During the holidays last winter, staffer Tod Marks was accosted by a manicure-kit saleswoman who grabbed his pinky, buffed the nail “as though it were Aladdin’s lamp,” he says, and peppered him with personal questions. He escaped only by yanking his finger away. Readers of his Tightwad Tod blog posts suggest these strategies for handling the (fortunately rare) salesperson who is too aggressive:
Salespeople might walk if it’s clear they’re wasting time trying for a sale that isn’t about to happen.
If you’re unsure about what you want, say you’ll peruse on your own but will check in if you have a question.
If you decide to buy, you can ask for the salesperson, who will get any commission.
You’ll seem like a savvy shopper not easily impressed by slick talk.
You don’t need to stomp your feet to be left alone; just avoid eye contact, smiling, and other gestures that make you seem approachable.
When you encounter a grouchy customer-service rep, ask if the person is having a rough day. If the employee continues to grumble, demand an explanation for the rudeness. “Both techniques make that person snap out of it and consider their behavior,” a reader says, “if only for a second.”
That’s what a reader did at a shopping-mall hair salon when the receptionist introduced him to the stylist, who was too busy texting on her cell phone to offer a greeting.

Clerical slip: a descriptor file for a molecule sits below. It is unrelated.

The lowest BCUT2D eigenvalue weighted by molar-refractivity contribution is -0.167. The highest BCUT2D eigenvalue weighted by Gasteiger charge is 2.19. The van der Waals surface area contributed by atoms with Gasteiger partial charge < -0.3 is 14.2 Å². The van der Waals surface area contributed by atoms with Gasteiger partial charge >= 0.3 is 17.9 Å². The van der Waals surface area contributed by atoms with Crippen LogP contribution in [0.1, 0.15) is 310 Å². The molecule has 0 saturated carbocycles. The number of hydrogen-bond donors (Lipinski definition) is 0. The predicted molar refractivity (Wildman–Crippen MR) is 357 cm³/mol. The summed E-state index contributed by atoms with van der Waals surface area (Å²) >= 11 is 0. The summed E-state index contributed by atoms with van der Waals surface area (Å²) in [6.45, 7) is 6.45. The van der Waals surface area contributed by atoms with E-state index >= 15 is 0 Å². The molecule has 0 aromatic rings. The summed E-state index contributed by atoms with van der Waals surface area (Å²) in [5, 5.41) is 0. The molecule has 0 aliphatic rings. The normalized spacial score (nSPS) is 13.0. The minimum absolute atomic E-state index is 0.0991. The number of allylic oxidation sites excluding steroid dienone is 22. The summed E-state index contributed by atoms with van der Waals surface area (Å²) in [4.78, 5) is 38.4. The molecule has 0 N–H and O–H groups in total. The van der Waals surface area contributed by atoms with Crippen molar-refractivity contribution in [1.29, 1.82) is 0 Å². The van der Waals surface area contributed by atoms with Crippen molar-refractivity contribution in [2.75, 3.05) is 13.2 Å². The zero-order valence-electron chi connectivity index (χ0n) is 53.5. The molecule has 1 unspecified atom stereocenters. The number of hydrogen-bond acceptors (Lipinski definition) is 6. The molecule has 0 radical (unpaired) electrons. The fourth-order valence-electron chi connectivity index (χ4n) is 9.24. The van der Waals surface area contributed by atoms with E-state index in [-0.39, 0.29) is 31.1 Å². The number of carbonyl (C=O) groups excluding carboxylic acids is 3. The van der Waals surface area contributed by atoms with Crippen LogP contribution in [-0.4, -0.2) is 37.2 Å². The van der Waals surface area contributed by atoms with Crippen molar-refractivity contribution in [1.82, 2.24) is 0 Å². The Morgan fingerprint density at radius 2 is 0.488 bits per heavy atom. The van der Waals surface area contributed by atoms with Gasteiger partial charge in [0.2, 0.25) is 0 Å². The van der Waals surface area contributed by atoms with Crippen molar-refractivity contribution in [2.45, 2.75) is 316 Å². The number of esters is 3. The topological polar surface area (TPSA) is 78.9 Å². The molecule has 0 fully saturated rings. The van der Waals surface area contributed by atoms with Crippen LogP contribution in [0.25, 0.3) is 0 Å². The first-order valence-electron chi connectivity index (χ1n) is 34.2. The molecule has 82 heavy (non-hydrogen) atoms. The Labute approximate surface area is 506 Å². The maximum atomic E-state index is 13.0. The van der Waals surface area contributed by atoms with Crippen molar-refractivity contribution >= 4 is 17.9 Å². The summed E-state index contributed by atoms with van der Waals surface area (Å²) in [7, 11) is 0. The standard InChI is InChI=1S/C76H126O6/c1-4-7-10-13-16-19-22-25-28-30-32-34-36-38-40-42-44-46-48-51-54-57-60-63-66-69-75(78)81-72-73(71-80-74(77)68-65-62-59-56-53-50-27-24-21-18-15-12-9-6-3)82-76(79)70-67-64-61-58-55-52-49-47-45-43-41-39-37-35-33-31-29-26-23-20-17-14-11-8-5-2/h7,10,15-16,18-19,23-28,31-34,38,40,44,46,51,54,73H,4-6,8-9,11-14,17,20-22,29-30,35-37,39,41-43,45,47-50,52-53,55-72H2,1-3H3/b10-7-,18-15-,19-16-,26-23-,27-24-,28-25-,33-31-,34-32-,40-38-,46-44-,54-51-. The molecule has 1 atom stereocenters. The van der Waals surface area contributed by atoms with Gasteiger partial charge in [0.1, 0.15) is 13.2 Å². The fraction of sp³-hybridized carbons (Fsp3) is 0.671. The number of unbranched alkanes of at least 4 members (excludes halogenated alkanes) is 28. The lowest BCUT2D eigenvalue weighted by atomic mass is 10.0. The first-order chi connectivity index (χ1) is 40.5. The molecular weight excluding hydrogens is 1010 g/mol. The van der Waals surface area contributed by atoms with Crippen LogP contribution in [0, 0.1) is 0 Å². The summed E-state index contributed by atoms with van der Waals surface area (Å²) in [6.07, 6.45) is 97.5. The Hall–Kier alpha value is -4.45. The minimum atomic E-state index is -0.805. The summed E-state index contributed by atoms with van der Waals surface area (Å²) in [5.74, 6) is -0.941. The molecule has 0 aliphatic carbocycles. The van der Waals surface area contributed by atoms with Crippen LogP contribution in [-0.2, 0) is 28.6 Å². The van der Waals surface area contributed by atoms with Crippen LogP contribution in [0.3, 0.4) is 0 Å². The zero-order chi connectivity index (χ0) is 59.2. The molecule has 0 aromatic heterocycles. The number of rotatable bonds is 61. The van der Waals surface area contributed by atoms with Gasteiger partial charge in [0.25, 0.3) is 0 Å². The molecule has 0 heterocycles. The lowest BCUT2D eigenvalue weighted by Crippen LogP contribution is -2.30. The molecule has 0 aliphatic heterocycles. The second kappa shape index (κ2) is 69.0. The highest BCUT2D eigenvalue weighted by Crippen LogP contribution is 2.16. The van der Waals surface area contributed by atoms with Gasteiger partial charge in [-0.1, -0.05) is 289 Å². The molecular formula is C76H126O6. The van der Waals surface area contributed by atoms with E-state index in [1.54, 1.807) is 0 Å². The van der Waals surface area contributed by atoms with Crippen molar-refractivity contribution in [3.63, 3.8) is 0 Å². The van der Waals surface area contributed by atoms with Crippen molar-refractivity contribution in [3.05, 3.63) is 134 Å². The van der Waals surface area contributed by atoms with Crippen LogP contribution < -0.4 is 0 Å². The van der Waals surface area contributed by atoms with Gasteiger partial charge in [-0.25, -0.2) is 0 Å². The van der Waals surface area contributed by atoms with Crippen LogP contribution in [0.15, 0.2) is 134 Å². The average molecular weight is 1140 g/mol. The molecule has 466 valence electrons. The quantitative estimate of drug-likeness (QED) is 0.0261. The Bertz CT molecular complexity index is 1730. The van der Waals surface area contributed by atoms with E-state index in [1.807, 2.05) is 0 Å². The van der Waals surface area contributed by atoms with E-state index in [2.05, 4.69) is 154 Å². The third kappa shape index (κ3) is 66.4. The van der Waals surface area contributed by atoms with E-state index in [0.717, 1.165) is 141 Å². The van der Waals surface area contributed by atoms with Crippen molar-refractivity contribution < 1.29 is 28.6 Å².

To whatever question a pushy salesperson asks—whether it’s “Are you a businessperson?” or “Would you like to save a hundred dollars today?”—a reader repeats “No thank you, excuse me, goodbye.”
Another reader suggests “the look of hitting the mall with a toddler in tow … a cross between exasperation and madness.”
No matter how brusque the salesperson, there’s no excuse to spew profanities or step on the person’s feet (two suggestions we received), says Renee Evenson, author of the book “Customer Service Training 101.” “Back off, remain calm, and take a deep breath,” she says. State clearly and respectfully to the salesperson that you’re having a problem with the way you’re being treated. If the hounding continues, complain to a higher authority.
Everyone has a bad day now and then, Evenson acknowledges, and a little empathy (“I can see you’re busy, but can you spare a few moments to help me?”) can often result in better service. So can words such as “please” and “thank you.”